The other positive is the stock. It has started behaving as if there could be a change in the wind. Here’s the chart:

For the second time in as many months, the stock is trying to get through the $.05 level. I don’t know if this means anything, but it is behaving as if someone wants to start buying, and no one is selling. I anyone who wanted to sell this stock for a tax loss has done so.

I am still rating the stock a hold simply because their cash gives them some time and flexibility to figure out a way to move things forward. I’ll have it when they do.

Comments and questions are welcome.

Platina Energy Shareholders- Victims of Forces

Platina Energy has filed for protection from its creditors through Chapter 11 bankruptcy.

As I pointed out in the last BLOG entry, the most recent 10Q provided more questions than answers, and today the answers have come.

This is not a complicated situation. The company has been victimized by a combination of mismanagement and circumstances that are out of its control.

Here’s the formula for disaster. Obtain the rights to some oil and gas properties. Go out and borrow a bunch of money from a fund with a conversion feature into the common stock as a back up in the event you can’t make the monthly cash payment.

Take the money and go drill your wells. Now- two things happen- your wells start producing, but not to the level you had anticipated, and you have some problems bringing all your wells online.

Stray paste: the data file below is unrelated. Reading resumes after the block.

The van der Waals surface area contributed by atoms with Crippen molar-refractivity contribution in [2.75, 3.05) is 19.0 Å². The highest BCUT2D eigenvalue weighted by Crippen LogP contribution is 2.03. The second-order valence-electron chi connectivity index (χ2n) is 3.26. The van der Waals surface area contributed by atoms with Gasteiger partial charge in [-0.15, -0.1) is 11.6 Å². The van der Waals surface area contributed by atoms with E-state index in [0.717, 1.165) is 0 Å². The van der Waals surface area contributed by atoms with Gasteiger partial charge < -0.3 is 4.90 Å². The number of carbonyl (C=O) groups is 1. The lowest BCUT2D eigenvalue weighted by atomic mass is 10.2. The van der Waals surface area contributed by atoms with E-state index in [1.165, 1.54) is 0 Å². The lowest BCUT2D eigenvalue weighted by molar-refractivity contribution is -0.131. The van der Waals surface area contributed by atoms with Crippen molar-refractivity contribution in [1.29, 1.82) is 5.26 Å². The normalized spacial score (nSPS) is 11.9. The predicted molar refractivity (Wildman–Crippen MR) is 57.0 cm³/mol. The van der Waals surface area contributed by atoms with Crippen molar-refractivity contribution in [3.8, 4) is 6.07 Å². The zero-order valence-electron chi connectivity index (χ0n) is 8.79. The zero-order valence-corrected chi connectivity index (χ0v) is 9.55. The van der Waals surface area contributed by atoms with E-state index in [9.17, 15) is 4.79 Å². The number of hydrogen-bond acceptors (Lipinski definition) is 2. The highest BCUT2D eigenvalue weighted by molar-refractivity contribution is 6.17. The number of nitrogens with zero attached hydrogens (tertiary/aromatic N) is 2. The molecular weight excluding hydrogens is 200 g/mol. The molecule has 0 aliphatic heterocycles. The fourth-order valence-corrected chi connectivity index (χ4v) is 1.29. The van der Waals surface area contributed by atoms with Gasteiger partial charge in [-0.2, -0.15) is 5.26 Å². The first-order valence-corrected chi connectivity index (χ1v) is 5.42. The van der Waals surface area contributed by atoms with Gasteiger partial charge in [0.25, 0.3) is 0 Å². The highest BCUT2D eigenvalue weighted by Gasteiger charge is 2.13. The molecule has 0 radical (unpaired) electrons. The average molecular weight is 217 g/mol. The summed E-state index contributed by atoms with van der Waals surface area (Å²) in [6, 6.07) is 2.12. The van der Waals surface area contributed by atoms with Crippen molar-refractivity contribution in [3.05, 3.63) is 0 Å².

Next, have the price of the commodity you are producing get cut to 1/3 of the price it was at the high.

So, you have lower production than you planned on, and lower prices than you planned on. Guess what- you can’t make your cash payment since you are underfunded and have no cash resources.

So- what do you do? you have to give the shares underlying the debt to the creditor in huge quantities, and the creditor destroys the market for your stock.

And, that’s today’s bedtime story for Platina Energy. The circumstances?- the plummeting price of oil and gas. The mismanagement? Borrowing money with an underlying equity conversion feature, and not getting your wells to produce as promised.

So, what next? Your stock is destroyed, and you can’t make the monthly payments out of cash flow, so you file for Chapter 11 bankruptcy, which provides you protection from the creditor while you figure out how to work this out.

So, in a sort of twisted way, this move is probably the best thing for the shareholders. It allows the company to stop issuing stock to cover their debt obligations, and gives them some breathing room.

It seems like the company does have some value in the form of hydrocarbon reserves. The CEO claims he has $25 million in reserves and the data to back it up. The accounts won’t let them book it that way.

What to do now if you’re a shareholder? My thoughts are the same as the last BLOG. Hold it and see how it comes out, or sell it for the tax loss. Don’t buy it. You never know how the common shareholders are going to be effected by a reorganization bankruptcy. I have seen them come out quite favorably for shareholders, and go the other way as well.

However, with the bankruptcy filing and only one major creditor, the common stock holders have a better shot today than they did yesterday.

Comments and questions are welcome.